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Parasha Bechukotai: Walking Out of Exile into Blessings

Bechukotai (In My Statutes)
Leviticus 26:3–27:34; Jeremiah 16:19–17:14; Luke 22:7–20

“If you follow My decrees [chukkot] and are careful to obey My commands [mitzvot], I will send you rain in its season, and the ground will yield its crops and the trees their fruit.”  (Leviticus 26:3–4)

Torah scroll-Kotel

Jewish men pay respect to the Torah scroll at the Western (Wailing) Wall in Jerusalem. (Photo by opalpeterliu)

Last week in Parasha Behar, God instructed Israel to give the land a Sabbath rest in the seventh year.  This Sabbatical year is called Shemitah (release).  As well, God commanded that every 50th year also be a Shabbat year, the Yovel, commonly called the Year of Jubilee.  Behar ends with God’s directive to observe His Shabbats and reverence His sanctuary.

This week’s Parasha, Bechukotai, which is the last reading from the book of Leviticus, details the blessings of obedience and the curses of disobedience.

God promises the people that they will be blessed, enjoying prosperity and security in the Holy Land, if they keep His statutes (chukkot) and commandments (mitzvot).  He also warns that if they reject the Torah and abandon His covenant, they will be cursed.

This ominous exhortation is called the Tochacha (rebuke or reproof) and is one of two Torah portions in which such a warning is given.  The other is Ki Tavo (Deuteronomy 26:1–29:8).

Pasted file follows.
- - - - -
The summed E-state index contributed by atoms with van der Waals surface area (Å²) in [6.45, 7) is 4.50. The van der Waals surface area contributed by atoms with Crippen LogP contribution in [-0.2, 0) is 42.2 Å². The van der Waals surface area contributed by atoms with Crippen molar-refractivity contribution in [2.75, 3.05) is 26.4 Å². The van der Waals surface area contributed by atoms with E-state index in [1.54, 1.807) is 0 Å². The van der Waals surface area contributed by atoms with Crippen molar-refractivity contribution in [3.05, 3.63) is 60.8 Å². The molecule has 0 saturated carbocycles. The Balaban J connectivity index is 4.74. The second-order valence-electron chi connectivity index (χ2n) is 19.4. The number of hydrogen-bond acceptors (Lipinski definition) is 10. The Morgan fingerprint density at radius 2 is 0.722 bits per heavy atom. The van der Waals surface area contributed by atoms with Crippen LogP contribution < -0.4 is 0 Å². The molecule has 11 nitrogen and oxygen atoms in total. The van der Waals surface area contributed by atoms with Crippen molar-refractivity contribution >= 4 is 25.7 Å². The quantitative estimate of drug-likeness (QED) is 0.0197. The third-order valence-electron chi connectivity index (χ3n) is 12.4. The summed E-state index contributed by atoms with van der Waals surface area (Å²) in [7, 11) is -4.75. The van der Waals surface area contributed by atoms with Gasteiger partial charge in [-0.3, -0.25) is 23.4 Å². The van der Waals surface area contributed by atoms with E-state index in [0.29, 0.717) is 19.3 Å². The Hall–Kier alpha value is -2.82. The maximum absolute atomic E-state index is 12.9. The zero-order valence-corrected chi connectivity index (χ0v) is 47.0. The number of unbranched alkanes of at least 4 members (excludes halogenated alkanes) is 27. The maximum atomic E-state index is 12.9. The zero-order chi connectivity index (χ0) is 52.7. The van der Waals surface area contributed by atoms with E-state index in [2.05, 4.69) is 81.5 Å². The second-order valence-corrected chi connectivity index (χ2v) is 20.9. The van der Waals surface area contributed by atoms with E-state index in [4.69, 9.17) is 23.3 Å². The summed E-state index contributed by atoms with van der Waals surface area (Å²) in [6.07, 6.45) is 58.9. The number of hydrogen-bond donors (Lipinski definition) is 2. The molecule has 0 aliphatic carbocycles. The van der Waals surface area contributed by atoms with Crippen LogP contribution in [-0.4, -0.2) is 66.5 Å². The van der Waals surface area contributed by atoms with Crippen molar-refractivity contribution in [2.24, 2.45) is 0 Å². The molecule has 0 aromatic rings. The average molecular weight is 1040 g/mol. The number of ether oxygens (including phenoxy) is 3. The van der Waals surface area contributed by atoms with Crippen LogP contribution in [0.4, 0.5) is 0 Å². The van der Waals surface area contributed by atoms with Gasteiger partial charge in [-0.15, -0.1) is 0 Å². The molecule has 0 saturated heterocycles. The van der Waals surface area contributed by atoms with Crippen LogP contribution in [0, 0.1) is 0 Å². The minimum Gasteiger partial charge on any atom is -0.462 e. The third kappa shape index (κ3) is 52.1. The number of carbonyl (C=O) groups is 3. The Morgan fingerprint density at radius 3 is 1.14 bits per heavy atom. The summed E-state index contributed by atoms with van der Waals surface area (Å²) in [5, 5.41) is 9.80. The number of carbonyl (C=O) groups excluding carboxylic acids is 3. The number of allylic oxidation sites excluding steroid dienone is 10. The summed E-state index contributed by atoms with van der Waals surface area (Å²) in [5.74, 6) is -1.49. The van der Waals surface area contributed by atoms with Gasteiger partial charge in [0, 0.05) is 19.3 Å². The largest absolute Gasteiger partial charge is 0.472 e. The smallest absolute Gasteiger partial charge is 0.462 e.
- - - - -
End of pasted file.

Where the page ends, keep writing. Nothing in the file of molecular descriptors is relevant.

Open Torah scroll

Open Torah scroll

Walking in His Blessings

Parasha Bechukotai begins with ten verses that describe the general blessings that reward obedience to God’s commandments.

The first of God’s promises is seasonable rain in the Land, which will produce such an abundance of fruit that the time for threshing will extend until the time for sowing seed.

“I will send you rain in its season, and the ground will yield its crops and the trees their fruit.”  (Leviticus 26:4)

The book of Ecclesiastes reminds us that there is a time and season for everything. (Ecclesiastes 3:1)

One needs to look no further than a season of drought in their land to understand how it brings destruction rather than blessing. God’s blessings are always delivered on time.

grapes, produce, Israel, vines

Israeli vineyard (State of Israel Photo)

God also promises that if the Jewish people keep His commandments (Torah), then they will live in peace in their Land. They will chase their enemies, who will fall before them:

“I will grant you peace in the land, and you will lie down and no one will make you afraid….  You will pursue your enemies, and they will fall by the sword before you.” (Leviticus 26:6–7)

This comforting section of blessing concludes with God’s promise of a reciprocal relationship with His people.

If they walk in His ways, He will accept them as His people and put His Tabernacle among them, walking in their midst.